Geographic coordinate system

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Map of Earth showing lines of latitude (horizontally) and longitude (vertically), Eckert VI projection; large version (pdf, 1.8MB)[dead link]

A geographical coordinate system is a coordinate system. This means that every place can be specified by a set of three numbers, called coordinates.

A full circle can be divided into 360 degrees (or 360°); this was first done by the Babylonians; Ancient Greeks, like Ptolemy later extended the theory.

Today, degrees are divided further. There are minutes, and seconds; 1 minute (or 1') in this context is 1/60 of a degree; 1 second (or 1") is 1/60 of a minute.

The first concept needed is called latitude (Lat, or the Greek symbol "phi", ). For it, the Earth is cut up into 180 circles, from the Equator. The poles are at 90°, the North Pole is at 90° N(orth), the South Pole is at 90° S(outh). Places with the same latitude are on a circle, around the Earth.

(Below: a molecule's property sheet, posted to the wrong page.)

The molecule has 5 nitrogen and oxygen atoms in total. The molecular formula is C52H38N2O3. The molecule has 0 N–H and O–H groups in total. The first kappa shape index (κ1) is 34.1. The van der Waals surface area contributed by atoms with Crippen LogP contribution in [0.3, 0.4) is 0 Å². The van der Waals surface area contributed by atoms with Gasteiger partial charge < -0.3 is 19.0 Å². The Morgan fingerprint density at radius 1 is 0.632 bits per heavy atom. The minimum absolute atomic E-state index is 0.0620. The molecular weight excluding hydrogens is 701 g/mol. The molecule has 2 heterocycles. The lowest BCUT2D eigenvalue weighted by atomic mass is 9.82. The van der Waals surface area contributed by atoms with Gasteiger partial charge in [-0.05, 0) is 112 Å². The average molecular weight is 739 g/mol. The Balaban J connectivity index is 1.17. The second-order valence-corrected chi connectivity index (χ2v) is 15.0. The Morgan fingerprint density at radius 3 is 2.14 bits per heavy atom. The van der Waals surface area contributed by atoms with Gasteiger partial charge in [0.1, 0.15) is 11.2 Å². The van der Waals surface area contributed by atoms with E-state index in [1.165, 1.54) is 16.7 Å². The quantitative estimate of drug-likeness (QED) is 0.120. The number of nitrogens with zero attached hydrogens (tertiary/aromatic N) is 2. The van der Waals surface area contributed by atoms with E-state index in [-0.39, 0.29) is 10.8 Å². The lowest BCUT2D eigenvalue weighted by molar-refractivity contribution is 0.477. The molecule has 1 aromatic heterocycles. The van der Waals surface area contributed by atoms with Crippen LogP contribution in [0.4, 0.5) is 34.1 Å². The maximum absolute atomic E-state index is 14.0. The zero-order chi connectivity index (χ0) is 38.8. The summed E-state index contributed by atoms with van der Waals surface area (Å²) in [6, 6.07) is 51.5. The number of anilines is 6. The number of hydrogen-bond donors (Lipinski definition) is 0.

The other concept is called longitude (Long, or the Greek symbol "lambda", ), sometimes referred to as "meridian". The 0° longitude line (or zero meridian) goes through the Royal Observatory in Greenwich. Greenwich is a part of London. Then lines are drawn in a similar way; the opposite (or "antipodal") meridian of Greenwich is considered both 180°W(est), and 180°E(ast).

The third number is the height, altitude, or depth. This is given with respect to some fixed (usually easily calculable point). One of these is called mean sea level.